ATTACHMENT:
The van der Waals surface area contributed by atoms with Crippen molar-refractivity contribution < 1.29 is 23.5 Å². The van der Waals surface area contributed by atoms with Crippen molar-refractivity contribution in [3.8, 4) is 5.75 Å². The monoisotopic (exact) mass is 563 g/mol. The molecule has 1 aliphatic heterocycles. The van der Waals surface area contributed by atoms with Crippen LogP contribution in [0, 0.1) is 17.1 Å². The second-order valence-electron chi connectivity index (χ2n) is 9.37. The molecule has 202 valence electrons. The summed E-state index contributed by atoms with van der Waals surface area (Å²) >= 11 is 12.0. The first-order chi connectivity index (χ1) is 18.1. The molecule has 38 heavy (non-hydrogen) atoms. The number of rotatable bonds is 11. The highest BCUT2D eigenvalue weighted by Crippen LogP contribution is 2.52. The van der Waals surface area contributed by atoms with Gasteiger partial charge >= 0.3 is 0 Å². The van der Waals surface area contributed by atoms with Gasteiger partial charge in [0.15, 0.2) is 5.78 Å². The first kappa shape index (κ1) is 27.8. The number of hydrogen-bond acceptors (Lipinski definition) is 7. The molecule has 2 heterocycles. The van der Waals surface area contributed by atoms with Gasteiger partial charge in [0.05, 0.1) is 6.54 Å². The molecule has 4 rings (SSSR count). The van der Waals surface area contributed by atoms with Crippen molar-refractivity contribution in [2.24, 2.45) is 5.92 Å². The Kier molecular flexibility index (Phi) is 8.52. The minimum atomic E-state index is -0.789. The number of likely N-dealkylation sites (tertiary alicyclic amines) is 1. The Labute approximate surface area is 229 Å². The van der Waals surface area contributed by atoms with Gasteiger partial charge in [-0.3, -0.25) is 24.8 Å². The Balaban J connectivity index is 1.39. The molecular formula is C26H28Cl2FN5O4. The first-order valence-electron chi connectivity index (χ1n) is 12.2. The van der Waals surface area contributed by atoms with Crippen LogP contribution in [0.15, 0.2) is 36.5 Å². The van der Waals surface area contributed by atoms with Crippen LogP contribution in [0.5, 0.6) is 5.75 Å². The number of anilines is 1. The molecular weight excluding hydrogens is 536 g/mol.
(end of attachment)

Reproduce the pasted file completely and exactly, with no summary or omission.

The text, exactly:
The van der Waals surface area contributed by atoms with Crippen molar-refractivity contribution < 1.29 is 23.5 Å². The van der Waals surface area contributed by atoms with Crippen molar-refractivity contribution in [3.8, 4) is 5.75 Å². The monoisotopic (exact) mass is 563 g/mol. The molecule has 1 aliphatic heterocycles. The van der Waals surface area contributed by atoms with Crippen LogP contribution in [0, 0.1) is 17.1 Å². The second-order valence-electron chi connectivity index (χ2n) is 9.37. The molecule has 202 valence electrons. The summed E-state index contributed by atoms with van der Waals surface area (Å²) >= 11 is 12.0. The first-order chi connectivity index (χ1) is 18.1. The molecule has 38 heavy (non-hydrogen) atoms. The number of rotatable bonds is 11. The highest BCUT2D eigenvalue weighted by Crippen LogP contribution is 2.52. The van der Waals surface area contributed by atoms with Gasteiger partial charge >= 0.3 is 0 Å². The van der Waals surface area contributed by atoms with Gasteiger partial charge in [0.15, 0.2) is 5.78 Å². The first kappa shape index (κ1) is 27.8. The number of hydrogen-bond acceptors (Lipinski definition) is 7. The molecule has 2 heterocycles. The van der Waals surface area contributed by atoms with Gasteiger partial charge in [0.05, 0.1) is 6.54 Å². The molecule has 4 rings (SSSR count). The van der Waals surface area contributed by atoms with Crippen molar-refractivity contribution in [2.24, 2.45) is 5.92 Å². The Kier molecular flexibility index (Phi) is 8.52. The minimum atomic E-state index is -0.789. The number of likely N-dealkylation sites (tertiary alicyclic amines) is 1. The Labute approximate surface area is 229 Å². The van der Waals surface area contributed by atoms with Gasteiger partial charge in [-0.3, -0.25) is 24.8 Å². The Balaban J connectivity index is 1.39. The molecular formula is C26H28Cl2FN5O4. The first-order valence-electron chi connectivity index (χ1n) is 12.2. The van der Waals surface area contributed by atoms with Crippen LogP contribution in [0.15, 0.2) is 36.5 Å². The van der Waals surface area contributed by atoms with Crippen LogP contribution in [0.5, 0.6) is 5.75 Å². The number of anilines is 1. The molecular weight excluding hydrogens is 536 g/mol.